This movie stars two actors in lead roles that between them, have four Oscars. Hell, even the limo driver in this is an Oscar nominee (Paul Giamatti). This piece of Disney propaganda is certainly Oscar-bait, and I’m even willing to look past the revisionist history and the facts they conveniently left out (P.L. Travers being bisexual, Travers not liking the movie and putting the kibosh on all sequels, to name a few). All that would be forgiven if they gave us a great film about the making of a classic Disney film. Yet just like the movie Hitchcock was a boring film about the making of Psycho, this movie is never supercalifragilisticexpialadocous (that just blew my spellcheckers mind).
This movie tells the sometimes fictional story about how the 1964 movie Mary Poppins came into the hands of Walt Disney, after 20 years of him vigorously pursuing the rights. Oh, and we’re supposed to think P.L. Travers is a major b**ch for wanting some creative control. Although, nobody seemed to think J.K. Rowling was, when she asked for (and got) the same demands when Harry Potter was turned into a cash-cow movie franchise. Book writers are notorious for being difficult and not wanting their baby changed, and not being happy with the outcome of the movie. Stephen King has always talked about how horrible he thought the movie The Shining was, even though it’s often on lists of the best movies ever made (recently it was voted the most scary movie of all-time).
This movie will get lots of Oscar nominations and will make a lot of money. Families will go (and bore the heck out of their kids), but it’s really not very good. Sure, Emma Thompson is always amazing…and there are a few good scenes. That’s just not enough to warrant rushing out to see this.
We see all the disagreements between Travers and Disney, as well as interesting scenes with the songwriting team (Jason Schwartzman and B.J. Novak). There’s always something fun about somebody in a movie saying they hate a song, when we know it’s going to be a hit.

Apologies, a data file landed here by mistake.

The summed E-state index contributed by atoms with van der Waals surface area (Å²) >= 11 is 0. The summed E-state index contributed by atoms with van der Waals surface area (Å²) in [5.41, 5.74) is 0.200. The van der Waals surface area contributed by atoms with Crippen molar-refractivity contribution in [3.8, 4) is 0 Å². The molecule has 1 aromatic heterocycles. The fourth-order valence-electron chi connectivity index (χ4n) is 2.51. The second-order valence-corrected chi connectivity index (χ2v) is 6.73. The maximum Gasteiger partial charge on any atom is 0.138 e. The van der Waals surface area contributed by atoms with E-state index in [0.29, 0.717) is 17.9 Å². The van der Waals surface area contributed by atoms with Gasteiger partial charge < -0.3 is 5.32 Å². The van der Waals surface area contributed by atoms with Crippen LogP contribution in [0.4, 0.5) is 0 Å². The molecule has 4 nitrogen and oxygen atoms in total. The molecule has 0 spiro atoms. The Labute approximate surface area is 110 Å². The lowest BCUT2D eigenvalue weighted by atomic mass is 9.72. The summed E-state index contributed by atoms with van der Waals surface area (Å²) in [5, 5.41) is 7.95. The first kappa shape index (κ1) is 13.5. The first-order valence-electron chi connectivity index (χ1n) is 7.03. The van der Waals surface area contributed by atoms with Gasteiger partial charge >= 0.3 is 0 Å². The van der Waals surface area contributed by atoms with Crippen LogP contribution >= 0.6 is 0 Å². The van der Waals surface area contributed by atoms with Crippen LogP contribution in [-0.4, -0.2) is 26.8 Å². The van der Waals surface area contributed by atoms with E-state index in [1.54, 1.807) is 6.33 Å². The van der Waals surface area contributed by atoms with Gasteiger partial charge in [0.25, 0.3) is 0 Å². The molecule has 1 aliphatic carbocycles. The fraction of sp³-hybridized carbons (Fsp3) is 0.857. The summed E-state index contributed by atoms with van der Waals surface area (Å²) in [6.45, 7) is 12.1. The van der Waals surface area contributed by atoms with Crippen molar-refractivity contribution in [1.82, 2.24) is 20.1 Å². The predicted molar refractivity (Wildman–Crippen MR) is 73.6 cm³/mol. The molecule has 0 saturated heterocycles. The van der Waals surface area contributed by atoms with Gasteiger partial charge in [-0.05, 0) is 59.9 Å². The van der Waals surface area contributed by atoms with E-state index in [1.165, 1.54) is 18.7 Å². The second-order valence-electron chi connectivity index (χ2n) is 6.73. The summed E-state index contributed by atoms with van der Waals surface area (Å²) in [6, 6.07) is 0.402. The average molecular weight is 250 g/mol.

Since Travers was going broke in England, she decided to sell the rights to Disney (I’m guessing a spoiler alert wasn’t necessary there). She flies out to Los Angeles to work on the screenplay, as flashbacks reveal a poor upbringing in Australia, where she deals with a charming and encouraging, yet alcoholic father (Colin Farrell). Those scenes were awful and really needed to be retooled.
I left this movie thinking Van Halen weren’t so mean for demanding certain colors of M&Ms backstage. Travers could really make some demands. It’s just a shame that the actors in this story couldn’t demand the director and screenwriter give them a more compelling drama about a few headstrong people that made one of the most popular films ever.
Be warned – I saw four kids at the screening of this. Two of them kept talking the entire time. The other two talked their parents into leaving early. You’re better off just letting them watch the Mary Poppins DVD.
This movie gets 2 stars out of 5. Don’t believe the hype.